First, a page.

I’ve always wanted to be strong. Not beautiful, not a genius, not even kind. Strength was always the most valuable thing to me, maybe because I felt that the people around me lacked it. I grew up with super heroes and not-super heroes and war stories and history books and movies and literature and manga and always there was one simple message: be strong, fight back, succeed.

Some people think I’m pretty. Test scores and a Master’s degree say that I’m smart. And apparently I’ve been kind enough to make an impact on others. But those things all seem so easy to assess. Strength? Who even knows what strength is, really? Who has a right to define it? Is it even something you can have and keep, or does it ebb and flow with the situation?

Can someone tell me that I’m strong, and actually be right? Or is that something I determine for myself?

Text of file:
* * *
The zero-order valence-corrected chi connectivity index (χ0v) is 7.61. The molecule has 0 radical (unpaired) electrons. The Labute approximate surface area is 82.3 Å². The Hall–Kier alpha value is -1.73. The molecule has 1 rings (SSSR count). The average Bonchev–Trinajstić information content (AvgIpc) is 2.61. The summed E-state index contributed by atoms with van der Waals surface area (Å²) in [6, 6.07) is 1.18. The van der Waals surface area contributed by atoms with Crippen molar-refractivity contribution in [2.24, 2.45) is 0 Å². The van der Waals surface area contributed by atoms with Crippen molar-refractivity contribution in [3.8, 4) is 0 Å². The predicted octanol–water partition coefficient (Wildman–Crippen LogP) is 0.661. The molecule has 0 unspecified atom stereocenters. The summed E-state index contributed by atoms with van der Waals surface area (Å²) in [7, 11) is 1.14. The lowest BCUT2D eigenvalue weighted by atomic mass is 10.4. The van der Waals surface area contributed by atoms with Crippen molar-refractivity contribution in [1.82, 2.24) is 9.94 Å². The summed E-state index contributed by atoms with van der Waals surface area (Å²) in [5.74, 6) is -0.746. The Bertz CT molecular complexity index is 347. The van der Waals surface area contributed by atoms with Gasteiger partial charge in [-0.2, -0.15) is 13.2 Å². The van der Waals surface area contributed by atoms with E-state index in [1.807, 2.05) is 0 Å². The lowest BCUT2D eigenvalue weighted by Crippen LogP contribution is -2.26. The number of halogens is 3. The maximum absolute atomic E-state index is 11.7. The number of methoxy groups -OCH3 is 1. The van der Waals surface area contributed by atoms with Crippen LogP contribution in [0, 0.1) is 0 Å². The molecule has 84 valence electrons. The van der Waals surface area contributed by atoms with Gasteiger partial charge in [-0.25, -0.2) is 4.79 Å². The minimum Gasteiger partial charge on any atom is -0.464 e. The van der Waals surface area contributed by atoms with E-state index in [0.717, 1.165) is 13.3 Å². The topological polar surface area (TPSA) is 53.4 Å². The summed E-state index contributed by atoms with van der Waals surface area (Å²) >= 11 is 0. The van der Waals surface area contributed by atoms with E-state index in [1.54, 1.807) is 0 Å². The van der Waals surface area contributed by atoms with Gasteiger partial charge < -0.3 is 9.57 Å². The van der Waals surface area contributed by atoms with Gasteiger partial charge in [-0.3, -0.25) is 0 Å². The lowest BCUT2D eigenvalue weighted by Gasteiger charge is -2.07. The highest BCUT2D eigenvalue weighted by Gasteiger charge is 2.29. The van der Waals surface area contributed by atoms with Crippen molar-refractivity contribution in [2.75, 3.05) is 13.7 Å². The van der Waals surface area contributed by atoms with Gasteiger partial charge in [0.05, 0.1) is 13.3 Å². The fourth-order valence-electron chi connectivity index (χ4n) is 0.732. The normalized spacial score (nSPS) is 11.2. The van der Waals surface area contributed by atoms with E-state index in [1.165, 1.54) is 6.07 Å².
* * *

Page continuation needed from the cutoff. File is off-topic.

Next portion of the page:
***

You can spend your entire life hearing the words “be strong.” People say it like a magic spell. You make it your incantation, hoping the words themselves will make you unshakable. And you never really realize what you’re saying.

“Be strong.” Sometimes it’s actually quite a simple thing to do. It means don’t run away; just plant your feet and let the world come at you. Sometimes you don’t even have to move forward, you just have to not be pushed down.

Sometimes you have to fight gravity itself.

***

A few weeks ago I got fed up with having no motivation to write. I had a novel on submission, it’s sequel with a couple of chapters done, and an older project that I’d put on hold upon conceiving the former. I tried working on all three of these for months with no success. It wasn’t even that I hated the words I put down — it was that the words would not come out for anything. Like they didn’t even exist inside of me anymore.

And then I had a dream. I woke up with characters and a situation and a setting all right there on a silver platter, and wrote it all down as fast as I could.